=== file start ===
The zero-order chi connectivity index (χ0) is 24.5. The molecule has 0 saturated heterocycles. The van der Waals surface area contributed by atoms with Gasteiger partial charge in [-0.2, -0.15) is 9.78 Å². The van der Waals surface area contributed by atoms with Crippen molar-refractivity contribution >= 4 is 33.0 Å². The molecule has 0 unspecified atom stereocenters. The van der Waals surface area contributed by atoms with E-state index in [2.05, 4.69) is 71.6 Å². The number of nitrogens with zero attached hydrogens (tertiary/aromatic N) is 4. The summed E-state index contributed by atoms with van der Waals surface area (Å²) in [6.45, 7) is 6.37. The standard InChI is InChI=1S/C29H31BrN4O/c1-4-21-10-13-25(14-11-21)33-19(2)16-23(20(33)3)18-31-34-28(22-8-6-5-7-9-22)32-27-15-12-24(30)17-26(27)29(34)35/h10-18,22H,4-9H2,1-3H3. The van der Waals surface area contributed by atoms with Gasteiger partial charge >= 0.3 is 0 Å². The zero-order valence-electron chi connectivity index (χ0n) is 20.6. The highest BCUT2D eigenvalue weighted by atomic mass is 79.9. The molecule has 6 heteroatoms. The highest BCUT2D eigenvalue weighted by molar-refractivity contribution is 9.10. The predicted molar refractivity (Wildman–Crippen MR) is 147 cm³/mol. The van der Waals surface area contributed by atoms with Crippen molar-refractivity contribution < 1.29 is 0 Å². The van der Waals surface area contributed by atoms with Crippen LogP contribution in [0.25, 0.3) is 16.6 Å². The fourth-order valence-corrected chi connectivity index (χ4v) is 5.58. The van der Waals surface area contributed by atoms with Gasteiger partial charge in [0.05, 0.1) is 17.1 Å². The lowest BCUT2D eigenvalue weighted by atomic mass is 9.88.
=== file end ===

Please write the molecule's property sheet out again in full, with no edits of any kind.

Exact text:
The zero-order chi connectivity index (χ0) is 24.5. The molecule has 0 saturated heterocycles. The van der Waals surface area contributed by atoms with Gasteiger partial charge in [-0.2, -0.15) is 9.78 Å². The van der Waals surface area contributed by atoms with Crippen molar-refractivity contribution >= 4 is 33.0 Å². The molecule has 0 unspecified atom stereocenters. The van der Waals surface area contributed by atoms with E-state index in [2.05, 4.69) is 71.6 Å². The number of nitrogens with zero attached hydrogens (tertiary/aromatic N) is 4. The summed E-state index contributed by atoms with van der Waals surface area (Å²) in [6.45, 7) is 6.37. The standard InChI is InChI=1S/C29H31BrN4O/c1-4-21-10-13-25(14-11-21)33-19(2)16-23(20(33)3)18-31-34-28(22-8-6-5-7-9-22)32-27-15-12-24(30)17-26(27)29(34)35/h10-18,22H,4-9H2,1-3H3. The van der Waals surface area contributed by atoms with Gasteiger partial charge >= 0.3 is 0 Å². The zero-order valence-electron chi connectivity index (χ0n) is 20.6. The highest BCUT2D eigenvalue weighted by atomic mass is 79.9. The molecule has 6 heteroatoms. The highest BCUT2D eigenvalue weighted by molar-refractivity contribution is 9.10. The predicted molar refractivity (Wildman–Crippen MR) is 147 cm³/mol. The van der Waals surface area contributed by atoms with Crippen molar-refractivity contribution < 1.29 is 0 Å². The van der Waals surface area contributed by atoms with Crippen LogP contribution in [0.25, 0.3) is 16.6 Å². The fourth-order valence-corrected chi connectivity index (χ4v) is 5.58. The van der Waals surface area contributed by atoms with Gasteiger partial charge in [0.05, 0.1) is 17.1 Å². The lowest BCUT2D eigenvalue weighted by atomic mass is 9.88.